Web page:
Onon River, Mongolia Pride Campaign Overview, January, 2010

Onon River, Mongolia Pride Campaign Overview, January, 2010

Building conservation dream team on the ground to save the last of the giant taimen in Mongolia

Just as Rare is uniting a diverse but critical array of partners to address sand storms in China and overfishing in Indonesia, the new Pride model is increasing this approach across the world. The World Wildlife Fund (WWF)-Mongolia is running a Pride campaign to save the taimen, with an all-star cast of partners in the Amur basin region.

The Amur basin is considered by WWF as one of 19 epicenters of biodiversity on the planet, covering 600,000 square miles across northeastern Mongolia, China, and the Russian far-east. In a country of 3.7 million, less than one million are spread across this vast region, tied together by the 3,000 mile Amur-Heilong river. At its headwaters is the Onon River, home to the last strong-hold of what is one of Mongolia’s most charismatic fish: the taimen (pronounced tie-men or, alternatively, tay-men).

The taimen is the largest member of the salmon family, can grow to four or even five feet long, and is a top predator that has been known to prey on 26 inch trout, muskrat, and waterfowl. As a top predator, the taimen is also the ultimate "canary in the coal mine" – a perfect indicator of the overall ecological health of the Amur headwaters. Today, the stocks of this species are drastically decreasing due to water pollution, intensive poaching, and over-fishing.

Rare and WWF-Mongolia are coordinating conservation efforts between conservationists, fly-fishing anglers, and, most importantly, the local communities on the river's shoreline. A sampling of organizations engaged at the Onon site include: Mongolia River Outfitters (an international fly fishing tourism company with a vested interest in keeping taimen in the river), The Tributary Fund (which specializes in using religion to inspire conservation), University of Nevada, Reno (which specializes in freshwater fish monitoring), the Mongolian Ministry of Nature, Environment, and Tourism, Onon-Balj National Park, and the Asia Development Bank.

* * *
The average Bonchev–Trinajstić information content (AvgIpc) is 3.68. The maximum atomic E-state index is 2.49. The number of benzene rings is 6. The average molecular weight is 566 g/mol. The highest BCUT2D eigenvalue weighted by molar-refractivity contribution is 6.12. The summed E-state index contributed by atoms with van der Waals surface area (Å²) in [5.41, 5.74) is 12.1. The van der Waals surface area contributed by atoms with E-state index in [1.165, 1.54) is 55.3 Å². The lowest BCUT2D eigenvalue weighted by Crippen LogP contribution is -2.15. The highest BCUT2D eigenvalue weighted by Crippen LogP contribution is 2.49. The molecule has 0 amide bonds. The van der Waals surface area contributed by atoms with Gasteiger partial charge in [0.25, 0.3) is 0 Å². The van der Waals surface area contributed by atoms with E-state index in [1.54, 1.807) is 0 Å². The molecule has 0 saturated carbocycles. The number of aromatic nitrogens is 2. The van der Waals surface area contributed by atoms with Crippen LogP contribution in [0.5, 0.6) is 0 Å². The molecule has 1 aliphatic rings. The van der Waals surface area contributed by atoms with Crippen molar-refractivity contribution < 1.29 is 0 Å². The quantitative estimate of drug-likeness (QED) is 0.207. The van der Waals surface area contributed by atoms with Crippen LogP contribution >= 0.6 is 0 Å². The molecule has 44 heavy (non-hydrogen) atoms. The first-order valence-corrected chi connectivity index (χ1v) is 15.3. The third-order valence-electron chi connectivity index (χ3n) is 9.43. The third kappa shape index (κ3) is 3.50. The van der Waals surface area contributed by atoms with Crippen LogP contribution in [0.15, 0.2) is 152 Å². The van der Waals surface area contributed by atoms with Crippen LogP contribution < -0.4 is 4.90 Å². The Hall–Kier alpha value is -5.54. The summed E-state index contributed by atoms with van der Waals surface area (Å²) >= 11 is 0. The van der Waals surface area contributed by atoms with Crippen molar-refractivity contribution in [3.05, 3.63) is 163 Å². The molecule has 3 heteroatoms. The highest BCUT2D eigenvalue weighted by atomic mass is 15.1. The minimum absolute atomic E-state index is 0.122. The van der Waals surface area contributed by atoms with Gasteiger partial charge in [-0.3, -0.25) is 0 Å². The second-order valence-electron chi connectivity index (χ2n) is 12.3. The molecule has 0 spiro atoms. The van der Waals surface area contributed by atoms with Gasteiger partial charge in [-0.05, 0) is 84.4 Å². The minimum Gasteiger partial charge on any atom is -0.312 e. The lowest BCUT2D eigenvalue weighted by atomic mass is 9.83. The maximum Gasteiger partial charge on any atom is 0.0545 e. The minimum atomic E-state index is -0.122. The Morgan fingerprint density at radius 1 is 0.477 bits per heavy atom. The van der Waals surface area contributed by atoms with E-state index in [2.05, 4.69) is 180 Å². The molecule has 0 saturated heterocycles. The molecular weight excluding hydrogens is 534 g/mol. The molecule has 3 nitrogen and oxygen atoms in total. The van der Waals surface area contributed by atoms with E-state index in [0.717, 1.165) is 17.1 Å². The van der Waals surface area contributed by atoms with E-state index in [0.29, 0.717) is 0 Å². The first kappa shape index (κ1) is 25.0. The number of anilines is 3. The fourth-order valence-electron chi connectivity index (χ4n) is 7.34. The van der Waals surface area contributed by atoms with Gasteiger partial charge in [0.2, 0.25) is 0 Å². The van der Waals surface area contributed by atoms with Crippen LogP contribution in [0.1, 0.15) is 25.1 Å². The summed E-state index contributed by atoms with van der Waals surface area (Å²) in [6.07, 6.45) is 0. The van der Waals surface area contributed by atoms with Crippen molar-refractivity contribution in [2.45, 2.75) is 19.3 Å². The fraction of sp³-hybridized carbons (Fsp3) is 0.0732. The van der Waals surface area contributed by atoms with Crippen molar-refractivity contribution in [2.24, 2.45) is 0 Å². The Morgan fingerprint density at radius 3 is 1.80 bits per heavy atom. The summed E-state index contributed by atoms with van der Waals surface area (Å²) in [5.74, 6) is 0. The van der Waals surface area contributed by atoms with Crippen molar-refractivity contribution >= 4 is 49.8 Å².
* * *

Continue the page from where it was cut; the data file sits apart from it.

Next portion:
Gankhuyag “Gaana” Balbar is the Pride campaign manager for the Onon River site, with a resume that reads as much statesman as conservation leader. At 21, he was the youngest governor ever elected to represent his region, and was directly responsible for creating the Onon-Balj National Park that covers nearly 416,000 hectares of forest, grassland, and river areas. Once the park was created, Gaana became the National Park Director and headed up its administration for four years. Gaana appears to know everyone, from the unemployed fisherman to the parliament speaker to the police chief. As his supervisor said to us, “Even the dogs bark when they hear Gaana’s name.”

Gaana’s campaign is reaching out to local fishers in the area to build support for WWF’s longer-term strategy to develop community-managed conservation areas (CMCAs) and establish small business enterprises that use natural and sustainable resources to reduce local poverty that include stewardship of the Onon River. Gaana’s campaign messaging will communicate the economic potential of creating and managing community managed areas that include the stewardship of the Onon River, along with the cultural and environmental significance of protecting this charismatic indicator species. The goal of his Pride campaign is to increase the taimen population by 10% by the end of 2017 and increase the number of fishers who release taimen back into the river after they’re caught by 15% by October 2010. Gaana’s experience and Pride training will help ensure community support at a critical point in this multi-year, multi-partner and multi-million dollar effort.

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